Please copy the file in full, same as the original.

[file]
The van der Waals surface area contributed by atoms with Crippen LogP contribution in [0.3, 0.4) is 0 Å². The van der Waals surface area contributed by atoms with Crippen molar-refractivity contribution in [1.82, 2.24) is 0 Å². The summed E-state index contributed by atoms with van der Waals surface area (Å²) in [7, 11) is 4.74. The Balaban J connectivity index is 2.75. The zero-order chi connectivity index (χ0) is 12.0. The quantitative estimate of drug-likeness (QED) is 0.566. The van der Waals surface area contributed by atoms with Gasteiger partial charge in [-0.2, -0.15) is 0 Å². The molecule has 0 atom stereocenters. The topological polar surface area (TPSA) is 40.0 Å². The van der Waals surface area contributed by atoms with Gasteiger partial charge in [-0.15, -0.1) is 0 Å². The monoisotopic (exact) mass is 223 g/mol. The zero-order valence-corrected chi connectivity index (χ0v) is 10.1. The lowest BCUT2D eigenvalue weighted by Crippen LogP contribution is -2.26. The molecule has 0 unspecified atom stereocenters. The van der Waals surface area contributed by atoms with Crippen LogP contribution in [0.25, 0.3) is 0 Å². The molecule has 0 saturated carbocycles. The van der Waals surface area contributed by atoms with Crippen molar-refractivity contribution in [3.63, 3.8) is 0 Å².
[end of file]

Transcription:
The van der Waals surface area contributed by atoms with Crippen LogP contribution in [0.3, 0.4) is 0 Å². The van der Waals surface area contributed by atoms with Crippen molar-refractivity contribution in [1.82, 2.24) is 0 Å². The summed E-state index contributed by atoms with van der Waals surface area (Å²) in [7, 11) is 4.74. The Balaban J connectivity index is 2.75. The zero-order chi connectivity index (χ0) is 12.0. The quantitative estimate of drug-likeness (QED) is 0.566. The van der Waals surface area contributed by atoms with Gasteiger partial charge in [-0.2, -0.15) is 0 Å². The molecule has 0 atom stereocenters. The topological polar surface area (TPSA) is 40.0 Å². The van der Waals surface area contributed by atoms with Gasteiger partial charge in [-0.15, -0.1) is 0 Å². The monoisotopic (exact) mass is 223 g/mol. The zero-order valence-corrected chi connectivity index (χ0v) is 10.1. The lowest BCUT2D eigenvalue weighted by Crippen LogP contribution is -2.26. The molecule has 0 unspecified atom stereocenters. The van der Waals surface area contributed by atoms with Crippen LogP contribution in [0.25, 0.3) is 0 Å². The molecule has 0 saturated carbocycles. The van der Waals surface area contributed by atoms with Crippen molar-refractivity contribution in [3.63, 3.8) is 0 Å².